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Bankruptcy and Bankruptcy Court System

Promulgated by federal law, there are three main forms of bankruptcy relief, known as Chapter 7, Chapter 11 and Chapter 13. In a Chapter 7 bankruptcy ("liquidation"), an appointed trustee liquidates the non-exempt property of the debtor and distributes it among the creditors. Then the debt is discharged, meaning the debtor is relived of personal liability.

The U.S. bankruptcy court system provides for the settlement of debt before a specialized federal tribunal. The trial court level is made up of Bankruptcy Courts in geographical districts such as the U.S. Bankruptcy Court for the Southern District of New York. In many circuits, the first level of appeal is the federal district court for that district, but in the 1st, 6th, 8th, 9th and 10th Circuits, the appellant also has the option of taking the matter to a Bankruptcy Appellate Panel. The second level of appeal is the appropriate Circuit Court of Appeals, followed by the U.S. Supreme Court.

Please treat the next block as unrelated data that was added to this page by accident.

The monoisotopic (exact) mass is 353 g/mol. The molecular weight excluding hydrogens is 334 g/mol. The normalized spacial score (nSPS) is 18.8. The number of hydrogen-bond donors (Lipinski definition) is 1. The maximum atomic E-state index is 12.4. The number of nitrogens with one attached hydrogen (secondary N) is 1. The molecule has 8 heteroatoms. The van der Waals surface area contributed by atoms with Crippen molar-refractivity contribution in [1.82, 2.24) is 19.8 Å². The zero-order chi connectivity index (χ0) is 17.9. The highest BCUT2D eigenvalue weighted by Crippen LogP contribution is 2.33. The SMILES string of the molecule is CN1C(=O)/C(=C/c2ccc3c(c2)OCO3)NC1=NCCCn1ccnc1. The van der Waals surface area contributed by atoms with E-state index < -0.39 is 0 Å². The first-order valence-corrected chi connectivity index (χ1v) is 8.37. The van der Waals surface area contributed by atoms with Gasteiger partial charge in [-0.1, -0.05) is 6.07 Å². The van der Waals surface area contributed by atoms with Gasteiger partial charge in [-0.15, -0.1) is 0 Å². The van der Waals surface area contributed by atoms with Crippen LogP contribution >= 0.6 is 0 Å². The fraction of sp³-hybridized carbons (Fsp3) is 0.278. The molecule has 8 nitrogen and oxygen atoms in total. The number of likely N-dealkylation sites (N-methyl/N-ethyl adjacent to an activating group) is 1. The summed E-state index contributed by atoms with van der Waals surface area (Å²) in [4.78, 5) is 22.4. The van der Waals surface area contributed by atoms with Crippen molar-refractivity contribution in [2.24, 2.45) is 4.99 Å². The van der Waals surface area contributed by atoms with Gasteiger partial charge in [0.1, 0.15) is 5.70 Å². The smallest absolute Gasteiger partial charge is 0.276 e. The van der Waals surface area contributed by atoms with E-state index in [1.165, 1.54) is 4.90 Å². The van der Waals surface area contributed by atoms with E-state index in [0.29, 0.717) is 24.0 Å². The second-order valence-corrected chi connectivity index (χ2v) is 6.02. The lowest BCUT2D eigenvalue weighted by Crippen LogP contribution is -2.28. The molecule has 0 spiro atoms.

Federal Sources of Primary Law:

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